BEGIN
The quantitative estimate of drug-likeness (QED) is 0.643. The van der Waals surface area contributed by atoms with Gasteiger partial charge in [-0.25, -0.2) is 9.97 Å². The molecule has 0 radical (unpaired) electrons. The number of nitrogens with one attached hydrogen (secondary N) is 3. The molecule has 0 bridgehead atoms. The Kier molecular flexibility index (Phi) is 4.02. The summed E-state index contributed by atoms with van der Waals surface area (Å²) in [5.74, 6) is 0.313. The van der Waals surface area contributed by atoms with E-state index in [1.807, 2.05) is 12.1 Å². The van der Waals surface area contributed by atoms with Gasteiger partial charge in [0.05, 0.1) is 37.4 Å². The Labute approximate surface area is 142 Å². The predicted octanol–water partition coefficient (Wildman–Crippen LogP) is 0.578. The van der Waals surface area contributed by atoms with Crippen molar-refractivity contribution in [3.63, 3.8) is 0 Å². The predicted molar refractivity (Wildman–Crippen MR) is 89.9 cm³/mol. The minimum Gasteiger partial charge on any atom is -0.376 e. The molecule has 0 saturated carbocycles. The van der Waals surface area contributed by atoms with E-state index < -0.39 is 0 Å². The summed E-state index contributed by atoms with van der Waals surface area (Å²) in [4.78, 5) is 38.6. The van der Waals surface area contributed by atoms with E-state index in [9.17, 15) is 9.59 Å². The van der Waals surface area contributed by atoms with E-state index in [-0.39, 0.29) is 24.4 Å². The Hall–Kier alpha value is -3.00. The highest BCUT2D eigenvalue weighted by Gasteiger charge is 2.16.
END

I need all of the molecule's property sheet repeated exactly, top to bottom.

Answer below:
The quantitative estimate of drug-likeness (QED) is 0.643. The van der Waals surface area contributed by atoms with Gasteiger partial charge in [-0.25, -0.2) is 9.97 Å². The molecule has 0 radical (unpaired) electrons. The number of nitrogens with one attached hydrogen (secondary N) is 3. The molecule has 0 bridgehead atoms. The Kier molecular flexibility index (Phi) is 4.02. The summed E-state index contributed by atoms with van der Waals surface area (Å²) in [5.74, 6) is 0.313. The van der Waals surface area contributed by atoms with E-state index in [1.807, 2.05) is 12.1 Å². The van der Waals surface area contributed by atoms with Gasteiger partial charge in [0.05, 0.1) is 37.4 Å². The Labute approximate surface area is 142 Å². The predicted octanol–water partition coefficient (Wildman–Crippen LogP) is 0.578. The van der Waals surface area contributed by atoms with Crippen molar-refractivity contribution in [3.63, 3.8) is 0 Å². The predicted molar refractivity (Wildman–Crippen MR) is 89.9 cm³/mol. The minimum Gasteiger partial charge on any atom is -0.376 e. The molecule has 0 saturated carbocycles. The van der Waals surface area contributed by atoms with E-state index < -0.39 is 0 Å². The summed E-state index contributed by atoms with van der Waals surface area (Å²) in [4.78, 5) is 38.6. The van der Waals surface area contributed by atoms with E-state index in [9.17, 15) is 9.59 Å². The van der Waals surface area contributed by atoms with E-state index in [-0.39, 0.29) is 24.4 Å². The Hall–Kier alpha value is -3.00. The highest BCUT2D eigenvalue weighted by Gasteiger charge is 2.16.